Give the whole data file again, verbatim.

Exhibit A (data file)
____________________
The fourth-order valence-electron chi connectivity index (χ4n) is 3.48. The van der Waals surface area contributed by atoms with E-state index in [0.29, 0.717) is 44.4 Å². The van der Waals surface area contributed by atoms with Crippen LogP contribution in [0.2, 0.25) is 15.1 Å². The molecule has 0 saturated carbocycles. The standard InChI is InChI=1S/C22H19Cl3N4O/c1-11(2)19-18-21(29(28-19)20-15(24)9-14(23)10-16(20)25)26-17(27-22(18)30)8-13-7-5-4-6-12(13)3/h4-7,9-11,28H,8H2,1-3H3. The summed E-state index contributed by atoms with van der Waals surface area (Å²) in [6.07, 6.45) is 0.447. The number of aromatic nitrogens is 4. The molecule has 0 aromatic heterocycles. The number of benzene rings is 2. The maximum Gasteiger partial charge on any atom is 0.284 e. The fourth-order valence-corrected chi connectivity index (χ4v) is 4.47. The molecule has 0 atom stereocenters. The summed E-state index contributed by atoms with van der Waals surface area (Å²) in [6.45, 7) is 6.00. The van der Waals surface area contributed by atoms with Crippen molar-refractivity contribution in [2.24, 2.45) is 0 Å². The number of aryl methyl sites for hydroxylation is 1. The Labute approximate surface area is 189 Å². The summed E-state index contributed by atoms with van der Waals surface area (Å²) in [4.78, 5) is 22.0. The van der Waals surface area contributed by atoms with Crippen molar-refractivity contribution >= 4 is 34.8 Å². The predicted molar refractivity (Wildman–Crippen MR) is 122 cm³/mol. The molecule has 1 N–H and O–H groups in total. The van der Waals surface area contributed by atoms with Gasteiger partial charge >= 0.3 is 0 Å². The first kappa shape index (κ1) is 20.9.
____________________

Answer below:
The fourth-order valence-electron chi connectivity index (χ4n) is 3.48. The van der Waals surface area contributed by atoms with E-state index in [0.29, 0.717) is 44.4 Å². The van der Waals surface area contributed by atoms with Crippen LogP contribution in [0.2, 0.25) is 15.1 Å². The molecule has 0 saturated carbocycles. The standard InChI is InChI=1S/C22H19Cl3N4O/c1-11(2)19-18-21(29(28-19)20-15(24)9-14(23)10-16(20)25)26-17(27-22(18)30)8-13-7-5-4-6-12(13)3/h4-7,9-11,28H,8H2,1-3H3. The summed E-state index contributed by atoms with van der Waals surface area (Å²) in [6.07, 6.45) is 0.447. The number of aromatic nitrogens is 4. The molecule has 0 aromatic heterocycles. The number of benzene rings is 2. The maximum Gasteiger partial charge on any atom is 0.284 e. The fourth-order valence-corrected chi connectivity index (χ4v) is 4.47. The molecule has 0 atom stereocenters. The summed E-state index contributed by atoms with van der Waals surface area (Å²) in [6.45, 7) is 6.00. The van der Waals surface area contributed by atoms with Crippen molar-refractivity contribution in [2.24, 2.45) is 0 Å². The number of aryl methyl sites for hydroxylation is 1. The Labute approximate surface area is 189 Å². The summed E-state index contributed by atoms with van der Waals surface area (Å²) in [4.78, 5) is 22.0. The van der Waals surface area contributed by atoms with Crippen molar-refractivity contribution >= 4 is 34.8 Å². The predicted molar refractivity (Wildman–Crippen MR) is 122 cm³/mol. The molecule has 1 N–H and O–H groups in total. The van der Waals surface area contributed by atoms with Gasteiger partial charge >= 0.3 is 0 Å². The first kappa shape index (κ1) is 20.9.